An administrator would not be acting in breach of his duty to the company if he refused to perform a contract having acted reasonably to satisfy himself that the continued performance of the contract (i) would impede his achievement of the objectives of the administration and (ii) was not in the interests of the company's creditors as a body. If he could establish reasonable grounds for being so satisfied, I consider also that he would be likely to have the legal justification which would exclude a personal liability to the counterparty of a company's contract for inducing the company to break that contract. See Fletcher, Higham & Trower, "Corporate Administrations and Rescue Procedures" (2nd ed.) para 5.29; OBG Ltd v Allan  1 AC 1, Lord Hoffmann at paras 39-44 and Lord Nicholls at paras 168-173; and Professor Joe Thomson, "Delictual Liability" (4th ed.) para 2.3. I am aware of the caution on the issue which David Richards J expressed in an application for summary judgment in Lictor Anstalt v Mir Steel UK Ltd  EWHC 3300 (Ch) at paras 57-63. But I do not see how an administrator could perform his statutory duties in many insolvencies if he were not able to plead justification. As the delict is an accessory liability it appears to me that a third party who contracts with the company in administration, for example in acquiring the company's assets after the administrator's repudiation of a contract, will not incur liability for inducing breach of contract if he merely responds to an invitation to treat from the administrator who is properly exercising his statutory duties.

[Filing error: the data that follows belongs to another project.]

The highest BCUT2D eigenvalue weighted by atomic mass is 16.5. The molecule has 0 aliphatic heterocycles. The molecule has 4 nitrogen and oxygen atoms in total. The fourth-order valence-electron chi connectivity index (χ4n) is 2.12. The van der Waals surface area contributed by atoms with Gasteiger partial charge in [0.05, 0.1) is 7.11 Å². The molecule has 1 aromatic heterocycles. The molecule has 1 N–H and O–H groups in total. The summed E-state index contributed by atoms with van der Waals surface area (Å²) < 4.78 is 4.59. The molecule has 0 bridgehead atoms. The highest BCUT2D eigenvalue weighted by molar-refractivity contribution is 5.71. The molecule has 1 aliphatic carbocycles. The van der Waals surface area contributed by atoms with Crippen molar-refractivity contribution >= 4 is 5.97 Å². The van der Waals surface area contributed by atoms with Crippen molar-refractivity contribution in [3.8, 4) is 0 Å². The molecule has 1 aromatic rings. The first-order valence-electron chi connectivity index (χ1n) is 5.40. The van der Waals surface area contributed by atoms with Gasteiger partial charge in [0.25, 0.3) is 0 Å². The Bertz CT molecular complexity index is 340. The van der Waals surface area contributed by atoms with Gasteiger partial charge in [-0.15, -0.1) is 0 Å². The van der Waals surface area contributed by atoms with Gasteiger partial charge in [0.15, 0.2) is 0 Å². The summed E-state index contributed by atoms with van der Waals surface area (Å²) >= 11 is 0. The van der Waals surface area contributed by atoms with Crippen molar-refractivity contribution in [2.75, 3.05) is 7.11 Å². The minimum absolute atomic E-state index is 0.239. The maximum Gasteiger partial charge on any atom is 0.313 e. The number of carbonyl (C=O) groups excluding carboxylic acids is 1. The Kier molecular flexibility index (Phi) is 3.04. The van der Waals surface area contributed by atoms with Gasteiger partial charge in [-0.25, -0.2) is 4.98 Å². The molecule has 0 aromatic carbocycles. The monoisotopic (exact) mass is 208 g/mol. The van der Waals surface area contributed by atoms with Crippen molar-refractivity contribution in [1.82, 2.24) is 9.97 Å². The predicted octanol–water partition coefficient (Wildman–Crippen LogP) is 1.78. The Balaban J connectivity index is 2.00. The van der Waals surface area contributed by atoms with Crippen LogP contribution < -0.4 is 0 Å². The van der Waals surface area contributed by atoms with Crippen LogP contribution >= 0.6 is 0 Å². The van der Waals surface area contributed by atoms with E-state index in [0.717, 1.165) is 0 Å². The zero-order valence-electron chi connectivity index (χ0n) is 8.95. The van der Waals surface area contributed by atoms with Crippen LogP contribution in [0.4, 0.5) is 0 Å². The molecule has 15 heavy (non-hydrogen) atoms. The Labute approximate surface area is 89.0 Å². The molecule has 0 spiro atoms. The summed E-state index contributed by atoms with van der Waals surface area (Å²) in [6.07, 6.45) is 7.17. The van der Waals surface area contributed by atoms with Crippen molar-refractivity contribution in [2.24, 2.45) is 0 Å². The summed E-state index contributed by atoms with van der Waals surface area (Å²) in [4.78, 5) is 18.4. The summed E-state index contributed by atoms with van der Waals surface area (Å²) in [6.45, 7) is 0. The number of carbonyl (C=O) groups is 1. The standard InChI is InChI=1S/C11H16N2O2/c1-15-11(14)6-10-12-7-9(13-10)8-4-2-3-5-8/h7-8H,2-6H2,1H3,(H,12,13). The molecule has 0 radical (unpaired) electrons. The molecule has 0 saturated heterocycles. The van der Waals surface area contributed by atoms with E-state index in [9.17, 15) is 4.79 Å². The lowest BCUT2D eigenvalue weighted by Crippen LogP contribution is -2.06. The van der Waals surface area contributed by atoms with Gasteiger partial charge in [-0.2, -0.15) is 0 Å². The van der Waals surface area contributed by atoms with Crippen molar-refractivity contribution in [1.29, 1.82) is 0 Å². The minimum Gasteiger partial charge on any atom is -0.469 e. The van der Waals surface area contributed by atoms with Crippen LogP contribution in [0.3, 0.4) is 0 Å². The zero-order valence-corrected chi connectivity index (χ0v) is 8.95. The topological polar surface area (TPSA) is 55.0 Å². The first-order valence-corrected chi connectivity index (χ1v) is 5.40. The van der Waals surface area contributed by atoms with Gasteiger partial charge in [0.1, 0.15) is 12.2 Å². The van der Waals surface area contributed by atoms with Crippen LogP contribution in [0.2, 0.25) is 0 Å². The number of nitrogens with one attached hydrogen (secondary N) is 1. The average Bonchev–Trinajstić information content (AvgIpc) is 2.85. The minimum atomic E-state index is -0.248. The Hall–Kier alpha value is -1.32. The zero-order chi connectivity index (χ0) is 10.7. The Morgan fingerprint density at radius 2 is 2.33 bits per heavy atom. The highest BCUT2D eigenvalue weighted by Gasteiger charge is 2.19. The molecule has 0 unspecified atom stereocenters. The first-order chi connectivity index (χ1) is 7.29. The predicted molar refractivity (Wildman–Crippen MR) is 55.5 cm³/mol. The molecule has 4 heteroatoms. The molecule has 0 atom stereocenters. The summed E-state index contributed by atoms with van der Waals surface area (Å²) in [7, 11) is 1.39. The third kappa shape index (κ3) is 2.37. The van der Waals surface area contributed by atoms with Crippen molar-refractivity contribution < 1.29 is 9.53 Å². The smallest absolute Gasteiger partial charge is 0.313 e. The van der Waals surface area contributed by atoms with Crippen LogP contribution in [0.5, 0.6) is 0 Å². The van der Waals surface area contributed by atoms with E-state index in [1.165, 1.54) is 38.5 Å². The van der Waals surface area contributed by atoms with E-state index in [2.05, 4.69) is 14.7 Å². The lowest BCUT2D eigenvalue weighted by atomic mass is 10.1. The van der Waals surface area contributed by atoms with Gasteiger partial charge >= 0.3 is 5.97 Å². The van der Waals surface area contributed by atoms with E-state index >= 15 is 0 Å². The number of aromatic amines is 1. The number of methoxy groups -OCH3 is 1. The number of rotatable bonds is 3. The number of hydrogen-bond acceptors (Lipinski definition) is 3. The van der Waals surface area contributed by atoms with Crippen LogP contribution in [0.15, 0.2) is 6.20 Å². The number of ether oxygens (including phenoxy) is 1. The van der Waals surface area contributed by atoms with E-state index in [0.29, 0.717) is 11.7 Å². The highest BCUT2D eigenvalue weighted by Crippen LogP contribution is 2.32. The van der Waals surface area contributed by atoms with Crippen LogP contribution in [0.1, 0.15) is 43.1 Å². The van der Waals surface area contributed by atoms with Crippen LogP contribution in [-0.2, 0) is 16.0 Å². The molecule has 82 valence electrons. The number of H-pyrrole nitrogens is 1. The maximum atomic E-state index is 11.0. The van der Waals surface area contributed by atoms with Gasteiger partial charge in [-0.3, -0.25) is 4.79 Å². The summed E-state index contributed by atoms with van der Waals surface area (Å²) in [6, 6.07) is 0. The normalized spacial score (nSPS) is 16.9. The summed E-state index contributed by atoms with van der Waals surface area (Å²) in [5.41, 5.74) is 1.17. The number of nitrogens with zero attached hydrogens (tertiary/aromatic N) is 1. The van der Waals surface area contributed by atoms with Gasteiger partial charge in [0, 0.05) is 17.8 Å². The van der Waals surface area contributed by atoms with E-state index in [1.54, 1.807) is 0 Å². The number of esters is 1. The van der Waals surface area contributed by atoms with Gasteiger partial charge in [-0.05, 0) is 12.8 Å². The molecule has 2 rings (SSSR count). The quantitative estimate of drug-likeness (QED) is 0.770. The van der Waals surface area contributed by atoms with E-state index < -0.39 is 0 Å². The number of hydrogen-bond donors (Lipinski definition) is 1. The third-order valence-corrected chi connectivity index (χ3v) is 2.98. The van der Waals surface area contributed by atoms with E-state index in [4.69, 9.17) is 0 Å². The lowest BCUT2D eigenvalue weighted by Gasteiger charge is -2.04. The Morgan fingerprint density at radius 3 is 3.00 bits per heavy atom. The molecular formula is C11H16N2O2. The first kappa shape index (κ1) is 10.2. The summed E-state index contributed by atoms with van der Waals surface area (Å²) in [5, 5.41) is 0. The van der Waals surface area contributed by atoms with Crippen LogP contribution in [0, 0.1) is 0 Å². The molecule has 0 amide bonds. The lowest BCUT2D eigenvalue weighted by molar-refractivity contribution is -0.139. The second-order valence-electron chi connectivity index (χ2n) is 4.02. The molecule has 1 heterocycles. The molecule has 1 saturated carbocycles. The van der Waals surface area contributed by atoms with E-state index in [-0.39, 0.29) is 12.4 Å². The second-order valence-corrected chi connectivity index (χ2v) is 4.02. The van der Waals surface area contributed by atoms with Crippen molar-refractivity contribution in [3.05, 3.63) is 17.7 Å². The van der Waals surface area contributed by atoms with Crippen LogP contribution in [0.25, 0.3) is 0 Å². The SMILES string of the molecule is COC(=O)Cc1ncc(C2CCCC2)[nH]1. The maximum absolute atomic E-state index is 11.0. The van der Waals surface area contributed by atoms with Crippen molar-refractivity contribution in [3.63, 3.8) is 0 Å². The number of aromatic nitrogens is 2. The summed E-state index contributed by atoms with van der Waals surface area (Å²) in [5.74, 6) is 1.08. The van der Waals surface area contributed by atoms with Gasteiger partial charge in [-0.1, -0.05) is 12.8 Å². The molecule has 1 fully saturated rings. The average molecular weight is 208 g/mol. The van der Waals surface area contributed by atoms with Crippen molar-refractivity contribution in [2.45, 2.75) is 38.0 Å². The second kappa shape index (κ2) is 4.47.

Thirdly, I consider that where the company in administration is clearly insolvent there are close parallels with insolvency in the context of a receivership or a winding up. Faced with such insolvency, the only realistic options for an administrator, if he cannot achieve the purpose in para 3(1)(a), are to move to a lower tier objective or straight to a winding up. In that context I consider that the analogy of a receivership or a winding up is close and the court, if asked to enforce the contract against the company in administration ought to have regard to the considerations which I discussed in paragraphs  to  above and would order performance only in exceptional circumstances.
 During the administration the other party to the company's contract could not commence proceedings to enforce the contract without the consent of the administrator or the permission of the court: para 43 of Schedule B1. Where a creditor has only contractual rights against a company I consider that the court would be slow to disrupt the administration by allowing enforcement of such rights. To do so would be to depart from its approach in other circumstances of insolvency. In my view some guidance as to the correct approach of the court can be found in the approach which the English courts have taken to applications for leave to exercise proprietary rights against a company in administration. In In re Atlantic Computer Systems plc  Ch 506, Nicholls LJ (at pp. 542-543) gave guidance on the correct approach which involves the court exercising its judgement in a balancing exercise in which it seeks